Revised 2018 Budget Presented to Parliament

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ZAGREB, November 19, 2018 – Finance Minister Zdravko Marić, who on Monday delivered the revised 2018 budget in the national parliament, said that the planned budget deficit of 0.5% of the country’s GDP would not be changed, despite the enforcement of the guarantees which the government gave to the ailing Uljanik Group. Thus, the budget gap in 2018 would be 2.23 billion kuna.

Marić told lawmakers that the contingencies set aside for guarantees were insufficient to offset the enforcement of the collateral, and therefore the revised budget would increase those contingencies from the originally planned 2.6 billion kuna by 265 million kuna to 2.865 billion kuna. “The sole reason for this increase is the enforcement of guarantees for the Uljanik Group,” Marić said.

He went on to say that the government was committed to its plan to reduce the public debt-to-GDP ratio. “Our latest figures show that this could stand at 74.6% of GDP this year.”

During the debate on the draft budget revision in 2018 and the execution of the budget in 2017, Marić underscored that in the first half of 2018, Croatia’s GDP rose by 2.7% and, in parallel, inflation went up by 1.4%, while industrial production grew by 0.4%, retail sales by 3.9% and the construction industry by 3%, whereas overnight stays by tourists jumped by 8.8% in H1 2018.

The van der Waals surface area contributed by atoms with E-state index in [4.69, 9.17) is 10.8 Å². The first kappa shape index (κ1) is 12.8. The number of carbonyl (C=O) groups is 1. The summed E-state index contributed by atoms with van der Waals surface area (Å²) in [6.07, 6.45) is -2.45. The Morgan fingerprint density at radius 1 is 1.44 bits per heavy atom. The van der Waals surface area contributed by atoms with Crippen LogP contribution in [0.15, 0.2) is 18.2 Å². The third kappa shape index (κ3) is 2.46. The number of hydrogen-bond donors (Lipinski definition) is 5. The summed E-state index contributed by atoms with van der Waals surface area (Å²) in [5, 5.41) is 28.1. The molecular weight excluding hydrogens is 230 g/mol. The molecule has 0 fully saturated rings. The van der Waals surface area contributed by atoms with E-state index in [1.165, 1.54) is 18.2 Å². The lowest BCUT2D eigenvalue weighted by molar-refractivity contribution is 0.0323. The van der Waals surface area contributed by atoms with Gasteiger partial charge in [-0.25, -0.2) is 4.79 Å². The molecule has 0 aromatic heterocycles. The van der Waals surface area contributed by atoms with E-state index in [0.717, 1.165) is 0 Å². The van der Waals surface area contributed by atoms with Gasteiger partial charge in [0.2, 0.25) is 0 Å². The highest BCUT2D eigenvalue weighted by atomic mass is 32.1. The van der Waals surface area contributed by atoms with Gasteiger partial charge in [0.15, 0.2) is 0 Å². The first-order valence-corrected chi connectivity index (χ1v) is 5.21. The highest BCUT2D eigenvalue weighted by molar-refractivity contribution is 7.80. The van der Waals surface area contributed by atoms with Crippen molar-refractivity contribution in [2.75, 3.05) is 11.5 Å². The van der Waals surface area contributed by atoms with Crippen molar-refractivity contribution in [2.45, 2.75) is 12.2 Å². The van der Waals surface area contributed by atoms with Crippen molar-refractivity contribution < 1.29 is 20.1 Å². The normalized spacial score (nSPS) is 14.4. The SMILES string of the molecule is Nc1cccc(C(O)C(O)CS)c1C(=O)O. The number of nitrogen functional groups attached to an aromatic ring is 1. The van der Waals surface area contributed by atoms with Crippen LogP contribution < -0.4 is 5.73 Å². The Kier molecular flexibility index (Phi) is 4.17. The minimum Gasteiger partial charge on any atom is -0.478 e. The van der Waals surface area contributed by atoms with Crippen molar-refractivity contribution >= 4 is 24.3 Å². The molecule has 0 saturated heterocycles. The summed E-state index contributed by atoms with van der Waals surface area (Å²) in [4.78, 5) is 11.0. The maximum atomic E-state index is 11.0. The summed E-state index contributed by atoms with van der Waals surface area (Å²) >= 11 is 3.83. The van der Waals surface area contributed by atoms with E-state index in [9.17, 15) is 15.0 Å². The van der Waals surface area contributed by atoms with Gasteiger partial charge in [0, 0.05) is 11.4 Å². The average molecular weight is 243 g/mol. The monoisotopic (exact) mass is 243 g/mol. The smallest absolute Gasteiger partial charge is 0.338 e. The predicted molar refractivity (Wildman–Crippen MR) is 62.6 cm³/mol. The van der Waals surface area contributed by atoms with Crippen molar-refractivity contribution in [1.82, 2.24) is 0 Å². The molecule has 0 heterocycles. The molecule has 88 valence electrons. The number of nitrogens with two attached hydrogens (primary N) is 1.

The total budget revenues in H1 2018 increased by 2.9% year on year to 59.9 billion kuna, Marić said, adding that the revenues from taxes came to 35.4 billion kuna. The good H1 trends continued in the rest of the year, the minister said.

The revised budget envisages the rise of total revenues from the originally planned 129 billion kuna to 129.2 billion, said Marić.

Under the revised budget, expenses are to be cut by 1.6 billion kuna to 131.7 billion kuna.

The biggest additional allocation under the revised budget is 405.3 million kuna for the healthcare system, the minister said.

During the debate, opposition lawmakers criticised the government for failure to absorb more funds from European Union sources.

Peđa Grbin of the Social Democratic Party (SDP) criticised Marić for relying on an annual economic growth of 2.9% which is lower than the economic growth in some of the countries in the neighbourhood.

Marić replied that Croatia based its economic growth on realistic foundations. “All of us would like to have higher growth rates and I believe Croatia can achieve higher rates. However, this is our current reality,” the minister said.

For more on Croatia’s finances, click here.


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